As expected, the Browns formally announced the hiring of Norv Turner as their new offensive coordinator on Thursday.
Hot on the heels of hiring former Carolina Panthers offensive coordinator Rob Chudzinski as their new head coach—a move I roundly supported upon the announcement being made official—Cleveland Browns have made another addition, bringing on former San Diego Chargers head coach and 27-year NFL veteran Norv Turner to be their offensive coordinator.
Just as the hiring of Chudzinski is a reunion for him and the Browns, for which he worked as tight ends coach and offensive coordinator in the 2000s, the on-boarding of Turner is yet another reunion.
Chudzinski was Turner's tight ends and assistant head coach in 2005 and 2006 and in 2009 and 2010, making it clear that the two can certainly work well together in their new locale.
Immediately upon Chudzinski's hire, the rumors flew that Turner would be joining his staff, so the move on Thursday came as little surprise. Much like the Chudzinski addition, Turner's presence on the Browns staff is eliciting mixed reactions—with the Browns, it's understandable and warranted that there is skepticism—but, truly, it was the smartest move they could make.
At the very least, it's a marked upgrade from Brad Childress, the team's offensive coordinator in 2012.
Like Chudzinski, Turner's resume is long and impressive. He's been head coach for the Chargers, Oakland Raiders and Washington Redskins and an offensive coordinator for the San Francisco 49ers, Miami Dolphins, the Chargers and the Dallas Cowboys. Though criticized for not being fiery enough as a head coach, there's been little criticism of his offensive capabilities.
Turner's experience includes time with strong passing offenses, as well as the notable achievement of building offenses that produce the NFL's best running backs.
Five times he's presided over an offense that has produced the league's leading rusher for that season—Emmitt Smith with the Cowboys in 1991 through 1993, Ricky Williams with the Miami Dolphins in 2002 and LaDainian Tomlinson in 2007 with the Chargers—boding well for the continued development of both Trent Richardson and Montario Hardesty in Cleveland.
Though Turner's time as a head coach was fraught with disappointment—such as his recent presiding over the slow decline of the once-great Chargers—there was only so much that was in his control.
Besides, his greatest career work had been done as a coordinator, not a head coach (the offenses he built in Dallas won them two Super Bowls, for example) and now he's back in the position that made his name.
Despite the familiarity with Cleveland, the hiring of Chudzinski was still an aggressive move. And the hiring of Turner is similarly as aggressive, even if the familiarity between he and Turner is also one of its defining traits.
The moves are geared towards getting the most out of the Browns young, potential-filled offense, and the two men they chose are particularly skilled at doing just that.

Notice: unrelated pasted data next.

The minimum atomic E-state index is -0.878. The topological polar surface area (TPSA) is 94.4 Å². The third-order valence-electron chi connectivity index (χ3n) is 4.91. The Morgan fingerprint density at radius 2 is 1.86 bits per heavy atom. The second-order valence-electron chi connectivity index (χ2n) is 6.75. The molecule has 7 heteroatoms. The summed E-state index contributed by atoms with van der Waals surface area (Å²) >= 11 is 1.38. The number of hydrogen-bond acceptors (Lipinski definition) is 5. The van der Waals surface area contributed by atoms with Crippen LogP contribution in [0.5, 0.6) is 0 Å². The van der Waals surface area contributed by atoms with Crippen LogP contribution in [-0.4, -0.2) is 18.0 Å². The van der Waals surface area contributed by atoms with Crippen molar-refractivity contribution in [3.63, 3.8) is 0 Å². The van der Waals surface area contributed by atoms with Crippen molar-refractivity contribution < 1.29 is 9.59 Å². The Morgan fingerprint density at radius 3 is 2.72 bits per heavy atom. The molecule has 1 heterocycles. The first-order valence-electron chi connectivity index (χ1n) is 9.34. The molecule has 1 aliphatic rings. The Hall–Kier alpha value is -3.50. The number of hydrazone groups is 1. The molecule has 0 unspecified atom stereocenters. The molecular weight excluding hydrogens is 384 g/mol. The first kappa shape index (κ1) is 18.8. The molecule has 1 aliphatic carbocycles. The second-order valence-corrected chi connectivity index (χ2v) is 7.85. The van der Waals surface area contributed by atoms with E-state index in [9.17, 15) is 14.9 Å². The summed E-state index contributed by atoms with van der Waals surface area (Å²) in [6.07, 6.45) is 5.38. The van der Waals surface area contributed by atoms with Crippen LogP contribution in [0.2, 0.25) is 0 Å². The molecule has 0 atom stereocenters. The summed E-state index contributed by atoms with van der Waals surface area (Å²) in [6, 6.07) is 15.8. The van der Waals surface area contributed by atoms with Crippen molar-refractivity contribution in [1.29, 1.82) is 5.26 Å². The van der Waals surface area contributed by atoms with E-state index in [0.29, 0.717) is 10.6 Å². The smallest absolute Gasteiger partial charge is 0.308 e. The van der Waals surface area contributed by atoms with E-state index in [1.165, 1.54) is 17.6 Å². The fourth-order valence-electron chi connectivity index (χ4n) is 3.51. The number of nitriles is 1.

In all but his first and his final years with the Chargers, Turner's offense ranked in the top 10 in yards per game, and they were a top-10 team in points per game in all but 2012. He's presided over offenses both run- and pass-heavy during his career, and a great number of his offensive players have gone on to Pro Bowls and record-breaking seasons.
He can not only spot talent but also draw it out of his players.
Just as with the hiring of Chudzinski, there were hotter names out there for the Browns to pursue. However, it's not just the name attached to the coach but the resume he carries with him, the tangible improvements he's made for teams everywhere he's gone.
Turner is one of the brightest offensive minds of his era, his head-coaching missteps aside.
Further, it's likely that Turner is just as enthusiastic about being with the Browns as Chudzinski revealed himself to be in his introductory press conference last week.
Think about it: Turner just came off a stint (yet again) as head coach, in a year that saw at least six vacancies open to him, not to speak of the changes that have come already or those yet to come at offensive coordinator around the league.
However, once Chudzinski got the hire, it was immediately viewed to be an inevitability that Turner would land in Cleveland. Despite the recent history of sub-.500 records, there's an incredible amount of potential on the Browns' roster, especially on offense, so it's likely that Turner was coveting this job as soon as his release from San Diego was finalized.
It's easy, therefore, to assume that this isn't just another paycheck opportunity for Turner—it's more likely the place he wanted to be.
Turner isn't a has-been—he's a still-is. He builds offenses and makes them far better than they were when he found them.
There's no better hire the Browns could have made at offensive coordinator than Turner, and the hire is yet another feather in the caps of owner Jimmy Haslam and CEO Joe Banner.